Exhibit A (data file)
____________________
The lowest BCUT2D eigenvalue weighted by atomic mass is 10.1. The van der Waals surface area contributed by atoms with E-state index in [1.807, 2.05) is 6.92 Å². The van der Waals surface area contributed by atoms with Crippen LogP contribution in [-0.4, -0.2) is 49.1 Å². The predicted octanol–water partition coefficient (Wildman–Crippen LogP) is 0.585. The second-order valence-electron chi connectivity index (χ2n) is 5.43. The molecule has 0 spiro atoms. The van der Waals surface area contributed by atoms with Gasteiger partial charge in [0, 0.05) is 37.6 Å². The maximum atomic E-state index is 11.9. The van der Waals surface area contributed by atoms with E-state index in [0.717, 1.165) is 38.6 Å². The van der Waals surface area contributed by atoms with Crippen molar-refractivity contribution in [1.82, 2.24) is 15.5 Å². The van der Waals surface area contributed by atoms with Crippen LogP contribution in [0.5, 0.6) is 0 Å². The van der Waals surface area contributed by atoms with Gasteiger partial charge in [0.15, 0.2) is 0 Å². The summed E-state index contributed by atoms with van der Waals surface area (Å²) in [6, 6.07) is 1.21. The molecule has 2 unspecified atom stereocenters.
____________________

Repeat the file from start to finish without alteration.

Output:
The lowest BCUT2D eigenvalue weighted by atomic mass is 10.1. The van der Waals surface area contributed by atoms with E-state index in [1.807, 2.05) is 6.92 Å². The van der Waals surface area contributed by atoms with Crippen LogP contribution in [-0.4, -0.2) is 49.1 Å². The predicted octanol–water partition coefficient (Wildman–Crippen LogP) is 0.585. The second-order valence-electron chi connectivity index (χ2n) is 5.43. The molecule has 0 spiro atoms. The van der Waals surface area contributed by atoms with Gasteiger partial charge in [0, 0.05) is 37.6 Å². The maximum atomic E-state index is 11.9. The van der Waals surface area contributed by atoms with E-state index in [0.717, 1.165) is 38.6 Å². The van der Waals surface area contributed by atoms with Crippen molar-refractivity contribution in [1.82, 2.24) is 15.5 Å². The van der Waals surface area contributed by atoms with Crippen LogP contribution in [0.5, 0.6) is 0 Å². The van der Waals surface area contributed by atoms with Gasteiger partial charge in [0.15, 0.2) is 0 Å². The summed E-state index contributed by atoms with van der Waals surface area (Å²) in [6, 6.07) is 1.21. The molecule has 2 unspecified atom stereocenters.